If you've been watching the Final Four or NBA playoffs at all this year, you've probably seen the Intel commercial starring LeBron James.
The 30-second ad features LeBron hitting a game-winning shot. Afterwards, the camera pans around him in a 360, slow-motion view, and captures his face turning into a baby's as he weeps with joy.
The spot showcases Intel's 360 replay technology, which has been used at events like the Super Bowl and the Final Four. The system uses 28 cameras that broadcast in 5K, resulting in a pretty spectacular replay.
James' partnership with Intel primarily revolved around the company's standing as one of the biggest tech companies in the world. However, James' deal with the Silicon Valley giant is a rarity in his list of deals.
Overall, James has mostly stopped working with public companies. Sure, he's still got a lifetime deal with Nike, but he's focusing the majority of his energy on startups and companies still in the growth phase, and it's been a terrific business move.
James owned a piece of Beats by Dre and helped drive business by wearing Beats headphones before and after games. After the company was sold to Apple, James scored more than $30 million. He ditched his sponsorship deal with McDonald's and instead invested in Blaze Pizza, a fast-casual pizza chain. James owns more than a 10% stake in the company.
LeBron also received nearly $16 million from Warner Bros. and Turner Sports to develop Uninterrupted, an online space for athletes to share web, video, and mobile content. James has parlayed his experience with video content to produce shows like Cleveland Hustles and The Wall. LeBron is smart enough to know that by providing his own spin on two already popular things – Shark Tank and the Plinko game from The Price Is Right, respectively – he'll have a winning formula.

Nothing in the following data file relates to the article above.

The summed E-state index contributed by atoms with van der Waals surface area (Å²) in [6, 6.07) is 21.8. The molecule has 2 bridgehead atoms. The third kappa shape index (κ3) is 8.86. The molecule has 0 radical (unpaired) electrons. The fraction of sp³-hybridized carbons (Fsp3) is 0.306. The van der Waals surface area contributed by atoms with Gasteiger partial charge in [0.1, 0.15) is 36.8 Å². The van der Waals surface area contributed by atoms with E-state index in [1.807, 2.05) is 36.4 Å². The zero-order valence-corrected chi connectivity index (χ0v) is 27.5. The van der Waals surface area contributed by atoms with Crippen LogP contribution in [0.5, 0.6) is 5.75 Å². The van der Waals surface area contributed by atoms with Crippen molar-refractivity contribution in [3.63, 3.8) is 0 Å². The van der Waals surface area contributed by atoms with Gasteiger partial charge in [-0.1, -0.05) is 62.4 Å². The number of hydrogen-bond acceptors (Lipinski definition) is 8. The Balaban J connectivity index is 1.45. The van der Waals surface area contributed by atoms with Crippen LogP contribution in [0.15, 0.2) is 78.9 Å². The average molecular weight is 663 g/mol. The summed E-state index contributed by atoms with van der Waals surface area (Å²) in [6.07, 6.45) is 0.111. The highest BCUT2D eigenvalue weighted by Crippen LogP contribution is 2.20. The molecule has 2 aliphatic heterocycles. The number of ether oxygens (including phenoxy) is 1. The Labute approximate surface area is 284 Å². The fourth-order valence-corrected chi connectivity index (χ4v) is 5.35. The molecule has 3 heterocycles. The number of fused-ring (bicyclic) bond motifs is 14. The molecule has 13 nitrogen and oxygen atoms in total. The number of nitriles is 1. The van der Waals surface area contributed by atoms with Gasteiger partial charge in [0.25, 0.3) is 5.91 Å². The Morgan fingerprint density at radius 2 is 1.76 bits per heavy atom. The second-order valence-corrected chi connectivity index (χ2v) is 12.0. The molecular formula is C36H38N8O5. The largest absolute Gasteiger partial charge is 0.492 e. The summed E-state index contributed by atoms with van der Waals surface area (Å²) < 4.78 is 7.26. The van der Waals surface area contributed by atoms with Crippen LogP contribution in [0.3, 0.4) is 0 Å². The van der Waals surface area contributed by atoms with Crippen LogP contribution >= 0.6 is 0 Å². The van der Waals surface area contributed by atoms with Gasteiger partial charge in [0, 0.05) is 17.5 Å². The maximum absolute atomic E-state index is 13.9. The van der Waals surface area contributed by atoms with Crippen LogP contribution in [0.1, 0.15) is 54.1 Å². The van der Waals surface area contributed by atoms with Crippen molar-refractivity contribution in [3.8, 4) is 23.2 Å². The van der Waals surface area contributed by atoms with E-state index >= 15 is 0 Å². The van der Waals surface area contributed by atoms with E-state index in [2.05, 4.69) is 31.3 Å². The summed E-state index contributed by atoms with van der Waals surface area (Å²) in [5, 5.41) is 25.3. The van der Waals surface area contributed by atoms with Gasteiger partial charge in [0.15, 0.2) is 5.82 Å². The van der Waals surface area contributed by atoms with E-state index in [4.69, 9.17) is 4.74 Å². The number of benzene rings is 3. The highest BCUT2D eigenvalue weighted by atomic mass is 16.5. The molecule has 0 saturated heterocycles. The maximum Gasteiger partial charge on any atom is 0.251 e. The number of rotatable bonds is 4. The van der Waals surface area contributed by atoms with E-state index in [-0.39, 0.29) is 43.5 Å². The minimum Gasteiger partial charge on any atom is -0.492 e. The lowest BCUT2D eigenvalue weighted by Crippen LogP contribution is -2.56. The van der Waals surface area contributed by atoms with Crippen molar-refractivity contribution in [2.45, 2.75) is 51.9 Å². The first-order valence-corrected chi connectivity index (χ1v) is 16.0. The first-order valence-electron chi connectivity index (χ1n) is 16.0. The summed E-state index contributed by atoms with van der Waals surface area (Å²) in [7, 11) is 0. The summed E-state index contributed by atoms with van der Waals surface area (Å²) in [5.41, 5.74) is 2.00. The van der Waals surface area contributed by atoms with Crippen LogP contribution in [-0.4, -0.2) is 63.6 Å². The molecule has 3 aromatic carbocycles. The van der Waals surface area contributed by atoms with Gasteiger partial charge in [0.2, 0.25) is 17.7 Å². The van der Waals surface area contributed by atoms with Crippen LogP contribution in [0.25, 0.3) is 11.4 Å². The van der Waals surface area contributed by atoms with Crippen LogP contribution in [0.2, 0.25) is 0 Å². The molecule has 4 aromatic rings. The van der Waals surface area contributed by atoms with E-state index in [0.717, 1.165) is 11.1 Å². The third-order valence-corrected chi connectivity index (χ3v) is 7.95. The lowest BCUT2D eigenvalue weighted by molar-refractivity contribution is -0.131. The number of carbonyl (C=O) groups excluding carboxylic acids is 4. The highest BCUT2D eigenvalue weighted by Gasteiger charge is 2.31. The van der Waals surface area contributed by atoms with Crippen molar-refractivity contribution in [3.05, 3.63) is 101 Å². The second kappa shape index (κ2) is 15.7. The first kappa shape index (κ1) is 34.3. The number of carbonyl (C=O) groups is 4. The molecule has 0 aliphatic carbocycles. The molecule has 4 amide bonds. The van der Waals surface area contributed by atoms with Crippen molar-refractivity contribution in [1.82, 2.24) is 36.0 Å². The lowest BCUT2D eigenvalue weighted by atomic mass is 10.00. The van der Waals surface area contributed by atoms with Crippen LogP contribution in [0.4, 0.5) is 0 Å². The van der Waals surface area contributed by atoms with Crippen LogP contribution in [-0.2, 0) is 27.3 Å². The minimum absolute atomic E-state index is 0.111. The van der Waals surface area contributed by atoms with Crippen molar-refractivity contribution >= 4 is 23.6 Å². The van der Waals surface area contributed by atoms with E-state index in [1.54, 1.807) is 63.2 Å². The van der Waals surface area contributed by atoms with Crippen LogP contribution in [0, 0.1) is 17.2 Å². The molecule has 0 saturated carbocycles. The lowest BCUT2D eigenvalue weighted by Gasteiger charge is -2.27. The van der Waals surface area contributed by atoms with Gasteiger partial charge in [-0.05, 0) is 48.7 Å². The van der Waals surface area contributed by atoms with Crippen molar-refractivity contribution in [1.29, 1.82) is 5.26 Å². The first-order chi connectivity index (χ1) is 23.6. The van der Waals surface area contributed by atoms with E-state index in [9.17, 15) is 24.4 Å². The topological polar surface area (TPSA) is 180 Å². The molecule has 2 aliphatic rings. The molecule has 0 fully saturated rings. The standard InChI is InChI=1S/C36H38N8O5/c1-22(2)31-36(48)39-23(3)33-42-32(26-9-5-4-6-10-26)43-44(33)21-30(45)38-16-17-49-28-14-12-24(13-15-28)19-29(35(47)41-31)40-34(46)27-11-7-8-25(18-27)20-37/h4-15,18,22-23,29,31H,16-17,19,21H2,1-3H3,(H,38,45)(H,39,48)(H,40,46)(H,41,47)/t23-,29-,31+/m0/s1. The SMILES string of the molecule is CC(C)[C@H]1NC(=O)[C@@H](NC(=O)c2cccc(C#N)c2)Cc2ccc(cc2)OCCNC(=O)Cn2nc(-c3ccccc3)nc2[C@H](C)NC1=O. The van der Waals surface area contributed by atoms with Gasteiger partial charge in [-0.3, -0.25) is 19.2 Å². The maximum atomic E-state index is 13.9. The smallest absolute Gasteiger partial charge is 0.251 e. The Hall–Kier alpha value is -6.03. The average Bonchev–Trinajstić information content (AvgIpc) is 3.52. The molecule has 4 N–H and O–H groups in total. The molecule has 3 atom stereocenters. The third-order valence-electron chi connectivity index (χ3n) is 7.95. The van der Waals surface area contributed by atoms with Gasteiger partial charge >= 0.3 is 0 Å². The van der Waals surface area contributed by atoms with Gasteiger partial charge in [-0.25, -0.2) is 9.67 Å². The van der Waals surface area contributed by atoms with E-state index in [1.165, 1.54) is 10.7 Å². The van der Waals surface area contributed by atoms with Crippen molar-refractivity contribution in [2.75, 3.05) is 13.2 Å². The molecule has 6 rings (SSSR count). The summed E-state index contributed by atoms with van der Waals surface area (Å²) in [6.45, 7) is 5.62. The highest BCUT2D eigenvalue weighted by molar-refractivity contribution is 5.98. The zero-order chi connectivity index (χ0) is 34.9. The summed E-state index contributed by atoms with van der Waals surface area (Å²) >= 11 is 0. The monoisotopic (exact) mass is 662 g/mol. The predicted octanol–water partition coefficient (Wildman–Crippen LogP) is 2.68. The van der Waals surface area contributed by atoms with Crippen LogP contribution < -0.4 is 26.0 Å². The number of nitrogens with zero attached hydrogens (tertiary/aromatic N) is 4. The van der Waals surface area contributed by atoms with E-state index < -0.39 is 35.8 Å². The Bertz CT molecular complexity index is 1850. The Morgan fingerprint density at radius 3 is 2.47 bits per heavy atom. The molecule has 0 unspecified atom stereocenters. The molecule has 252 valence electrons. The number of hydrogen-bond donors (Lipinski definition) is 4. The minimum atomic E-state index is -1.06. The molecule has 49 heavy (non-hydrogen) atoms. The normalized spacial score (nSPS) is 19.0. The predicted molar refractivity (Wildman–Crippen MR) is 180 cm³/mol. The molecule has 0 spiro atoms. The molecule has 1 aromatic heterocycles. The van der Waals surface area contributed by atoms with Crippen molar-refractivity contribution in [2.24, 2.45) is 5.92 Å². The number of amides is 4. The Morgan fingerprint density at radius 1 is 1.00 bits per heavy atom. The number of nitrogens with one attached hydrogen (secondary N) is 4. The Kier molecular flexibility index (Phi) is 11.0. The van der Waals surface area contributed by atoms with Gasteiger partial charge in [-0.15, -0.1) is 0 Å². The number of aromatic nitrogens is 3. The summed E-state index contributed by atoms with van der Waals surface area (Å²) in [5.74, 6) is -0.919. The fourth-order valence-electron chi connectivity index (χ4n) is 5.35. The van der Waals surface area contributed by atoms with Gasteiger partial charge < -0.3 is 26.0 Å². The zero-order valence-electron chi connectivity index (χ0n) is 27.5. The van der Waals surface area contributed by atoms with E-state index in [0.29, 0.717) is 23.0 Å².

It's that business acumen that's going to serve James well as his NBA career winds down and he can focus even more on being a businessman. Gone are the days of simply drinking a soda and smiling into the camera. Now, athletes want to be even more involved in the companies they partner with. For LeBron, that means owning a portion of the business.
Maybe we shouldn't be so surprised – LeBron has been doing this since he entered the league. When he was just a rookie in 2003, he invested in the bike company, Cannondale, which was valued at $58 million. LeBron's stake has never been disclosed, but by the time he sold his portion in 2008, he had made four times his initial investment.
James hasn't been successful in every single deal he's made. His partnership with Microsoft didn't pan out as planned, and he's invested in startups that ended up going nowhere. But much like his on court vision, LeBron always tries to stay a step or two ahead with his business deals. Take his partnership with the University of Akron and JP Morgan Chase Bank. The deal: James promoted the university and Chase was able to showcase him in their promotional materials. However, the bank had to do a little something extra for LeBron – provide scholarships to students from his Akron-based "I Promise" program. In total, more than 1,100 students received guaranteed four-year scholarships.
It'll be interesting to see what other deals James pursues as his career winds down. But we can bet on one thing: whatever moves he does make, he'll have done his research.